The Rockefeller Foundation’s program at Oxford Martin School had a productive 2018 and continues to produce a range of high quality, downloadable pdf reports. The breadth of the related sciences of planetary health make it difficult to present a coherent editorial narrative, but these reports connect policy/economics and health with issues like global warming, air pollution, sanitation, and infectious diseases. Most recently Climate Change, Flooding, and Mental Health and Evidencing Links between Biodiversity and Health: A Rapid Review with a Water Quality Case Study
Practice Greenhealth, the go-to source for sustainability initiatives, has launched a new web site in advance of next month’s CleanMed conference. Practice Greenhealth features a ton of quality webinars, resource kits, calculators, connections to training/consultation, and multiple levels of membership. If you’re not already signed up and using it, visit the site to get connected and launch your own project in a hospital or health system.
See Rolling Stone’s article this week by environmentalist, 350.org co-founder and anti-carbon godfather Bill McKibben highlighting the possible trajectory for our species (and, to be fair, lots of other species). The piece is part of the promotion of McKibben’s newest book: Falter.
“We're at a bleak moment in human history -- and we'll either confront that bleakness or watch the civilization our forebears built slip away.”
…was released the day after Thanksgiving, November 23, 2018. It is an annual report that outlines climate effects and impacts across a range of sectors. It includes a section on health (section 6), though all climate issues identified in the report (and especially Economy, Water, and Agriculture) are interconnected and arguably only meaningful from the impact on human health and well being.
Friend of the PHN! blog Juanita Constible, Senior Advocate, Climate and Health, Climate and Clean energy program at NRDC, published a blog post recently on adaptation, how it connects to mitigation efforts, and introduces us to adaptation co-benefits. Especially in light of the most recent IPCC report, these blended, urgent approaches are encouraging and essential.
The International Council of Nurses (ICN) has adopted and published a brief position paper declaring that “climate change presents the single largest threat to global development with the potential to undermine the past 50 years of public health gains.” The paper, which can be read and downloaded here, outlines both mitigation and adaptation strategies for nursing as a profession and individuals.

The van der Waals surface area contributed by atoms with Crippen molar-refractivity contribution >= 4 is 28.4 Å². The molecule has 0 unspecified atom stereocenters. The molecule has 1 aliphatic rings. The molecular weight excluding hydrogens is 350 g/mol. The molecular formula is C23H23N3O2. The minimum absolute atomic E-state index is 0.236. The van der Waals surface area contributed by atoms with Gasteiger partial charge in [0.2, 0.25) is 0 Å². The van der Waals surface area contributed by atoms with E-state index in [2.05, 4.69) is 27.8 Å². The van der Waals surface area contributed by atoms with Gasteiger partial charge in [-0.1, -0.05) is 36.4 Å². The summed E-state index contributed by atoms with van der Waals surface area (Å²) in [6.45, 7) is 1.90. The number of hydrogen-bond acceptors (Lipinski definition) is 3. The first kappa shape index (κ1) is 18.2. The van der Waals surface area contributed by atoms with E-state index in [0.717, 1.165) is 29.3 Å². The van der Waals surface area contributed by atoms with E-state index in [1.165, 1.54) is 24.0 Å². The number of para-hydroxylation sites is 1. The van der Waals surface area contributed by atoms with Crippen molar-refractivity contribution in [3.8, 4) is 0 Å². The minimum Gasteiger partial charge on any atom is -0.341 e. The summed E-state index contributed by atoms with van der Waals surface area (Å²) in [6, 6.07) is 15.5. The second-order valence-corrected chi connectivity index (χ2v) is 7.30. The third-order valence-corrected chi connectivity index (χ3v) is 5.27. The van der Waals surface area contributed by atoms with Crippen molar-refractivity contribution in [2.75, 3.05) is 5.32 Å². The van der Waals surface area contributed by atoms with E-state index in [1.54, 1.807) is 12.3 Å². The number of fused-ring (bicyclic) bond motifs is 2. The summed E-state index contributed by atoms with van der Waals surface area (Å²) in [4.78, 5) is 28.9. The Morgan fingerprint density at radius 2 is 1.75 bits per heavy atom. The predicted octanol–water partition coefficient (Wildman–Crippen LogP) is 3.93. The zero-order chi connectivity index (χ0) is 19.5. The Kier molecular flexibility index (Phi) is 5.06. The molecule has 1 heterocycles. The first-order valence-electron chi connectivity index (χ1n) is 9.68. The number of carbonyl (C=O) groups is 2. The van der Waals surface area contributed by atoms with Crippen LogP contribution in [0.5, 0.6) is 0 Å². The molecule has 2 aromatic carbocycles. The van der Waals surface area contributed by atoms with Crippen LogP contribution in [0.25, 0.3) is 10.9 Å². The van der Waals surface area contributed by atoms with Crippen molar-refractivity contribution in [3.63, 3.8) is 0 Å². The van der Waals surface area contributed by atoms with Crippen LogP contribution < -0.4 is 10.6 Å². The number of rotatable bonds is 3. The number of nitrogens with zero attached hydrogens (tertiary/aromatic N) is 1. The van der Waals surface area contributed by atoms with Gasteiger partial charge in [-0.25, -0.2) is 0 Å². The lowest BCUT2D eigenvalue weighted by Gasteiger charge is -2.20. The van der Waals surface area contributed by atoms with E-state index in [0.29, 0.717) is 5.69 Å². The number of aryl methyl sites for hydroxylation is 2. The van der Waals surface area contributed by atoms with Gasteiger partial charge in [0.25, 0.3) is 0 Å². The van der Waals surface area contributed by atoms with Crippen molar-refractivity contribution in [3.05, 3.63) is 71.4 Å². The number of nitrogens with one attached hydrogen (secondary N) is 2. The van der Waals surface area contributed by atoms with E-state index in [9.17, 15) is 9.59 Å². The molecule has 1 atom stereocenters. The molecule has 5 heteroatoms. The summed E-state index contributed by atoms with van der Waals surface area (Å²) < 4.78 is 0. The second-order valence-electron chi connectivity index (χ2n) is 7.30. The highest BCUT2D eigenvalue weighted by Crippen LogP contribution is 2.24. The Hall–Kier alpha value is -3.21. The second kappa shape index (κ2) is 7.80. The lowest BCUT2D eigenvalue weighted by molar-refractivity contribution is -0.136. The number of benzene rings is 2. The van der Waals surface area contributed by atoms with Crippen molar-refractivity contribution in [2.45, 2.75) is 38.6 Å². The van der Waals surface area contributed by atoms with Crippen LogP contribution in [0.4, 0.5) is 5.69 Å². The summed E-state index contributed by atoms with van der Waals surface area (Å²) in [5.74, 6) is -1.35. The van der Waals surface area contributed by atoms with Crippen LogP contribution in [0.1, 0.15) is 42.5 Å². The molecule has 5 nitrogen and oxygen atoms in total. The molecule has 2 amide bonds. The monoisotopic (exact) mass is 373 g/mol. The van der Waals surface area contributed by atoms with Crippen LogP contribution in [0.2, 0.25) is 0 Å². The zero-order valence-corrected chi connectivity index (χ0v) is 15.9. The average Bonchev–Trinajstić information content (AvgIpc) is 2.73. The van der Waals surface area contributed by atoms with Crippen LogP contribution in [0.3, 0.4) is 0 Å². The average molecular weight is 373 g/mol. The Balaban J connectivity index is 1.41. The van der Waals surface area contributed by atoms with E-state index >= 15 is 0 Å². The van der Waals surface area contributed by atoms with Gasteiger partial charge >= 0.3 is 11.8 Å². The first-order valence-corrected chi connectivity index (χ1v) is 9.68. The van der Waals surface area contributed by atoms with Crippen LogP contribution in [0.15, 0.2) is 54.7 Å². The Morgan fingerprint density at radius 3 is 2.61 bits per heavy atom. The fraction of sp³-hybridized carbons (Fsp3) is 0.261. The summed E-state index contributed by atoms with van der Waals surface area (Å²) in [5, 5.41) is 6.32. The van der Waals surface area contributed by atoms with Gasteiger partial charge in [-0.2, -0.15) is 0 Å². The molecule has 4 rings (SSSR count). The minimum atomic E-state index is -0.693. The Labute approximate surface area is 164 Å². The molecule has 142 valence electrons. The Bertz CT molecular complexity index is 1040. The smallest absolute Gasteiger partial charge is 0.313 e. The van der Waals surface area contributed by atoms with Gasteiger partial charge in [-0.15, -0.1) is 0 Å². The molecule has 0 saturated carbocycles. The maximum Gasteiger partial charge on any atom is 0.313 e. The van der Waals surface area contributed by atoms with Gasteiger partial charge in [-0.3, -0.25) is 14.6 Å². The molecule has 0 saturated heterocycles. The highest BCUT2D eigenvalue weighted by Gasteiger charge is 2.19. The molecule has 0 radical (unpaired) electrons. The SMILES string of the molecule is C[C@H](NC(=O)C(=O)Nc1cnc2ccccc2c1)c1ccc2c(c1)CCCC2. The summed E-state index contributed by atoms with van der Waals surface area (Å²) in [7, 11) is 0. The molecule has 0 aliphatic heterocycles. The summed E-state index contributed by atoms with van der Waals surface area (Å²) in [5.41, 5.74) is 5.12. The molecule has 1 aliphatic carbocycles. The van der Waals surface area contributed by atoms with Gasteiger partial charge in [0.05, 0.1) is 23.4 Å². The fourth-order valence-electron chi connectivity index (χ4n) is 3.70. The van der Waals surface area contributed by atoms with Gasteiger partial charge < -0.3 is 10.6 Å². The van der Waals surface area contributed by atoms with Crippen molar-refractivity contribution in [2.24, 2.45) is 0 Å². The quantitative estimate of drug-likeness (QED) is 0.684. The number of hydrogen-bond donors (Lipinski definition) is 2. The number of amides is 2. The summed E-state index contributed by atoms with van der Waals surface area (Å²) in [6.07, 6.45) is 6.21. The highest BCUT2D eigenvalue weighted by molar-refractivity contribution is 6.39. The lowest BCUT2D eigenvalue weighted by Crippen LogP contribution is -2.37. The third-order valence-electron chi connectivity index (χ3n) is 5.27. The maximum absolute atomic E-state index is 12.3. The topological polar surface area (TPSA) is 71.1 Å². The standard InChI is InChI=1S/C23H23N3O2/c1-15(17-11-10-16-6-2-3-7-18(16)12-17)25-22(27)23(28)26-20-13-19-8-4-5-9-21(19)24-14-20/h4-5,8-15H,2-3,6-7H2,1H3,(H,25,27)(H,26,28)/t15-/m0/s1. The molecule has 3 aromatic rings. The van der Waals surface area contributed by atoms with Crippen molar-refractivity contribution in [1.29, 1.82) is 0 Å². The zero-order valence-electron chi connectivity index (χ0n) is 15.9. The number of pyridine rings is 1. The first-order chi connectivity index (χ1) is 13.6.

Disaster-related mortality and morbidity are already difficult to assess and inconsistently measured across the world. In the United States, effects on vulnerable populations are often underreported or under-assessed. (The recent articles challenging the official Hurricane Maria reports of deaths in Puerto Rico are alarming in many dimensions.) We’ve added a new guide to the resource page today, the BMJ Best Practice Guide to Mental Health Response to Disasters and Other Critical Incidents.
The Los Angeles Times ran an article this week titled Climate Change swells ranks of refugees and Trump administration retreats to the sidelines. The 1951 Refugee Convention was signed prior to modern climate science and, as of now, people displaced by environmental changes are not recognized as refugees in international law — though as many as 20 million climate refugees flee storms and drought annually.
Communicating the damage to our climate requires command of the evidence, synthesis of complex information about many systems, and the ability to explain the urgency and immediacy required — if we hope to adapt our lives to what’s occurring. WIRED has a nice guide, and routinely publishes news and great graphics to explain what’s going on.